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Thinking Spatially


Imagine cartography in three dimensions, as if in a hologram. In this hologram would be the overlapping sediments of group and other identities atop the merely two dimensional color markings of city states and the remaining nations, themselves confused in places by shadowy tentacles, hovering overhead, indicating the power of drug cartels, mafias and private security agencies. Instead of borders, there would be moving 'centers' of power, as in the Middle Ages. Many of these layers would be in motion. Replacing fixed and abrupt lines on a flat space would be a shifting pattern of buffer entities, like the Kurdish and Azeri buffer entities . . . and the Latino buffer entity replacing a precise US-Mexican border. To this protean cartographic hologram one must add other factors, such as migrations of populations, explosions of birth rates, vectors of disease. Henceforward the map of the world will never be static. This future map—in a sense, the 'Last Map' - will be an ever mutating representation of chaos. [Source]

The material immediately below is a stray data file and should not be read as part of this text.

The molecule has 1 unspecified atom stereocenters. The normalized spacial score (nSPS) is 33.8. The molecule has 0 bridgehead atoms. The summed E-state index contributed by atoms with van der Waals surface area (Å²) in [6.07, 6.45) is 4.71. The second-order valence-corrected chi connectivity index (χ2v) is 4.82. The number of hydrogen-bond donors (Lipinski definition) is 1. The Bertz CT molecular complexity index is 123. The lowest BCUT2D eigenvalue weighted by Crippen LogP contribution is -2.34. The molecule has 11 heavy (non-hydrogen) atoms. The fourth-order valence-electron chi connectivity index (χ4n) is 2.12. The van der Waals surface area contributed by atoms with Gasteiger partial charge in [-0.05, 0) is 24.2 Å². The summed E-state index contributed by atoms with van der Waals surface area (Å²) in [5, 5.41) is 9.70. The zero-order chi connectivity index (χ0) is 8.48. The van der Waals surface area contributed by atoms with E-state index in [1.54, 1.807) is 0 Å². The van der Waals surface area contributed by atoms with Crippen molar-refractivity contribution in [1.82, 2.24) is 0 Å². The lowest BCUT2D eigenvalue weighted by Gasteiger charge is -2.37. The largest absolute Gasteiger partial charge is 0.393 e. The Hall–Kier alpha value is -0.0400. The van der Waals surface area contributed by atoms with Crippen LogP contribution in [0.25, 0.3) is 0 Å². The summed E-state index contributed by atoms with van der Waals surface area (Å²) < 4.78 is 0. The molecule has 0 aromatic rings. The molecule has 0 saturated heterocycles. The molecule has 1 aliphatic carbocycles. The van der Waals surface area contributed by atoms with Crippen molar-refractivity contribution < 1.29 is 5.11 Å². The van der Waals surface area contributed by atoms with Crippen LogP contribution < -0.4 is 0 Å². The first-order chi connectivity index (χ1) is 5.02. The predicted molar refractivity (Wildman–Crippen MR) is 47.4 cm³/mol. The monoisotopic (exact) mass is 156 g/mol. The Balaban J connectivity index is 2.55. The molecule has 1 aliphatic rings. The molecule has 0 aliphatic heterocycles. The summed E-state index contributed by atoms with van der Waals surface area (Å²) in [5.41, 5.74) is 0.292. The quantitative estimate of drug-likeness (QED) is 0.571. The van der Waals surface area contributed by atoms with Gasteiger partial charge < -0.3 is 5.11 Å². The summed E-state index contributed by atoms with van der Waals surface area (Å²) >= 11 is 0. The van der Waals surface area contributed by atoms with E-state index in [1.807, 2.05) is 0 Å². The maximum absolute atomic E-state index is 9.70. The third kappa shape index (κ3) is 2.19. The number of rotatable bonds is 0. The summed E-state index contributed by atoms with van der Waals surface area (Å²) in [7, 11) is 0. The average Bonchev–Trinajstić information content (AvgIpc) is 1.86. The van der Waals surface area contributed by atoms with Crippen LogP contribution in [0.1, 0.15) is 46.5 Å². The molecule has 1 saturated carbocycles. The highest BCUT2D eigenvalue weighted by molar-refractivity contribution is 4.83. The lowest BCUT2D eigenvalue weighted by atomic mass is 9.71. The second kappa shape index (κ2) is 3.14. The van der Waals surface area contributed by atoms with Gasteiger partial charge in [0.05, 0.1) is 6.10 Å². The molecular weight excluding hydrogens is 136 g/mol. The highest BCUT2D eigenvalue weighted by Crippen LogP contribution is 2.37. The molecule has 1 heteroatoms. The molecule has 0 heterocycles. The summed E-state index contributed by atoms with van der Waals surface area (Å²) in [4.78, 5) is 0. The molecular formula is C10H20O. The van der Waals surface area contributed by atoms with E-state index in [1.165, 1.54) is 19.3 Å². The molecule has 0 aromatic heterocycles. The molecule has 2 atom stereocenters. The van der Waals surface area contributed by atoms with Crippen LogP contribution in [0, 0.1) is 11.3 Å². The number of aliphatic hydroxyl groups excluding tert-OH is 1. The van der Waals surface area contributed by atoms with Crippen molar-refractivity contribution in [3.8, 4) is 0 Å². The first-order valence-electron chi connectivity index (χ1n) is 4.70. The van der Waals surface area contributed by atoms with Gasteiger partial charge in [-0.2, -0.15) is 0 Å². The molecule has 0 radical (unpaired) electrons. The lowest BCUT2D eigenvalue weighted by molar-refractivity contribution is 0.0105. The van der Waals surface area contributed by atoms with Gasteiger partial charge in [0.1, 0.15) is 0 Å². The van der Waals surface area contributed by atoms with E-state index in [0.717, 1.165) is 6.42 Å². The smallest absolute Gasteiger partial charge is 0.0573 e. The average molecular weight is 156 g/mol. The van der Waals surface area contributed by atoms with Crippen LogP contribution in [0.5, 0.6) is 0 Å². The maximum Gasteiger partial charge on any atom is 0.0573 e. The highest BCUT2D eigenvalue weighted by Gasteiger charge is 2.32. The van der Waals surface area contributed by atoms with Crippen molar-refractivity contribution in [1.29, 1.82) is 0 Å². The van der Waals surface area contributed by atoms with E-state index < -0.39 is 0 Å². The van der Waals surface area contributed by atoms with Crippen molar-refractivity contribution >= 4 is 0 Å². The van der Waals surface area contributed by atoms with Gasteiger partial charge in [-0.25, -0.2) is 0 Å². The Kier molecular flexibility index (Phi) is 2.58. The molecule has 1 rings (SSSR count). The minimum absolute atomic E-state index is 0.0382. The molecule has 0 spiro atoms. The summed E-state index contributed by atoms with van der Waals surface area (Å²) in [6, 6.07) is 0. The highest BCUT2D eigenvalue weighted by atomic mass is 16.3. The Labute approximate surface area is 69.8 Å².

This activity contains 5 questions.

Question 1.
From these population pyramids select the most correct statement.

End of Question 1

Question 2.

When we refer to a population becoming younger or older, we are actually referring to the age distribution of a population, or the age structure. A population is considered to be young when there are proportionately more young people than people of other ages. A very popular measure of the youthfulness of a population is the percentage of the population under 15 years of age as illustrated above.

Select the most accurate statement from the choices below.

End of Question 2

Question 3.
Identify the Asian country having the lowest life expectancy.

End of Question 3

Question 4.
Which of the following statements about population density is true?

End of Question 4

Question 5.
Stage 2 in the demographic transition is characterized by:

End of Question 5

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